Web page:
The connection between balance & hearing - WAFF-TV: News, Weather and Sports for Huntsville, AL

The connection between balance & hearing

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Hearing loss can come from loud noises like traffic, engines and more. Hearing loss can come from loud noises like traffic, engines and more.
DECATUR, AL (WAFF) -

Hearing loss can come from loud noises like traffic, engines and more. For many people problems with balance and hearing come with aging. Others don't see the connection.

We randomly talked with some people at the post office in Decatur. Doug Clemons used to work construction and said his hearing problems began long before his balance difficulties. "I worked construction all my life. I used to go up two to 300 foot and it didn't bother me. Now I can't go 20 foot and get back down... because of my balance."

Cathy Adam is a resident of China, visiting in Decatur. She said she sees a connection. "Well your sense of hearing and your sense of balance are connected by your inner ear. So I know that inner ear problems, if you have hearing problems it can lead to a loss of balance, which of course leads to more old people falling and hip injuries."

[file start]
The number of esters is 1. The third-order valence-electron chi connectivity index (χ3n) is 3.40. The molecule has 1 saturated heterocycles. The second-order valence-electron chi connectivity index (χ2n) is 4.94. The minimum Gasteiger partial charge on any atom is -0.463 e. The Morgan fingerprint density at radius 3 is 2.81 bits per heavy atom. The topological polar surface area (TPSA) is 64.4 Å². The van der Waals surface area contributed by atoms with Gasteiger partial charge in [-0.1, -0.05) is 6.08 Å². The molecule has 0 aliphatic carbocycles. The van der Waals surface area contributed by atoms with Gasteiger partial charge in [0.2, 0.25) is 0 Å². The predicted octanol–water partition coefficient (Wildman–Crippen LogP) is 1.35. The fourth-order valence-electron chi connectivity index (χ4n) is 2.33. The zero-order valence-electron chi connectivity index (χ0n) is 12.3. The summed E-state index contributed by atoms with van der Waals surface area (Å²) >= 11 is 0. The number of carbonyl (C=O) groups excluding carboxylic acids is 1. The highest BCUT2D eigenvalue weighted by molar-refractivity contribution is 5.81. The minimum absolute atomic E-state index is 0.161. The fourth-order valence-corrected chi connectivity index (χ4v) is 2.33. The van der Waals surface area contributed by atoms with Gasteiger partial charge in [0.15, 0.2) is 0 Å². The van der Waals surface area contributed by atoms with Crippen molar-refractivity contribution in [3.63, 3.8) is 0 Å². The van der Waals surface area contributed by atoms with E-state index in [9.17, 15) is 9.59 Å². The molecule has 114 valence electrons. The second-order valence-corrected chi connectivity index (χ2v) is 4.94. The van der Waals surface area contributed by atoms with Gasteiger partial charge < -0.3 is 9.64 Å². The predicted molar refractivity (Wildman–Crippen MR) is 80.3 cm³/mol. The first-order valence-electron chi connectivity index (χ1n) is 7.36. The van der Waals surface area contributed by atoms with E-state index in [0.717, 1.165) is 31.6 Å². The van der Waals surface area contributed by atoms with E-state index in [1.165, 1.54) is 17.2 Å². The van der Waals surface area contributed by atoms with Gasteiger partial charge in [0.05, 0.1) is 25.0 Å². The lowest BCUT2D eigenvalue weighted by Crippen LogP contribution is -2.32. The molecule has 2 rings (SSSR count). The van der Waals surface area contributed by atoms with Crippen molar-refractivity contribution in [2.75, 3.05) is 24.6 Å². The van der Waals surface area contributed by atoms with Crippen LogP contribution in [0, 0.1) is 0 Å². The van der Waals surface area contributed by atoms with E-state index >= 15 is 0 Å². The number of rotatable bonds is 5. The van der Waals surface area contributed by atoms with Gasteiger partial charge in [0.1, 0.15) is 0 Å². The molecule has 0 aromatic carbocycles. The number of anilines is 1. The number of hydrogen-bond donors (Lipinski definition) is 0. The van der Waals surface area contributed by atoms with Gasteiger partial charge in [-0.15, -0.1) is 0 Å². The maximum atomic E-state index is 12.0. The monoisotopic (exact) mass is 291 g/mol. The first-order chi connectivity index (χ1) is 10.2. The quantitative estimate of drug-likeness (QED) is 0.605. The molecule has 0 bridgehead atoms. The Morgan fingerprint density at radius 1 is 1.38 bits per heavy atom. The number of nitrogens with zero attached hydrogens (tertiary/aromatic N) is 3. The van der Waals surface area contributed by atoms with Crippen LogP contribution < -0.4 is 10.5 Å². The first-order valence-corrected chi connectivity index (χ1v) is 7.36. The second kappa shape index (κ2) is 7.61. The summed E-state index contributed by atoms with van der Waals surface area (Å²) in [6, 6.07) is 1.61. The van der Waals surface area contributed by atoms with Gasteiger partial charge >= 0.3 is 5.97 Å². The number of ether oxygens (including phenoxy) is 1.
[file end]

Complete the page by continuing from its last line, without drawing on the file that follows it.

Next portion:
Audiologist, Dr. Randal F. Wilks, said there is a connection between the two on several levels. "...not necessarily a cause and effect type of link. But hearing and balance share a common nerve."

He said they also share a common fluid and some disorders are related to fluid pressure. Blood flow restriction can also effect both. Either can be a warning signal that some of the sensory systems are not performing as they should. "You begin to lose your sensation. Your vision begins to change."

He said inner ear problems are just one aspect of many reasons for balance dysfunction. "Arthritis, diabetic neuropathy where they lose sensation in their feet. And then there is the old spinning vertigo that gets people off balance."

Wilks adds orthostatic changes in blood pressure upon standing and medication side effects can also contribute to balance issues.

Some of these conditions may not be permanent, but doctors say it's imperative to get medical help quickly."

So what do you do? Wilks says start with your family physician. "Then if your physicians thinks from your symptoms that you need to see a specialist, he will refer you to the appropriate doctor."

Wilks said that could be a neurologist, ENT or someone else. Wilks demonstrated a small testing chamber and says there are various types of tests to determine what the problems are and how best to treat them.

http://www.decaturent.com/

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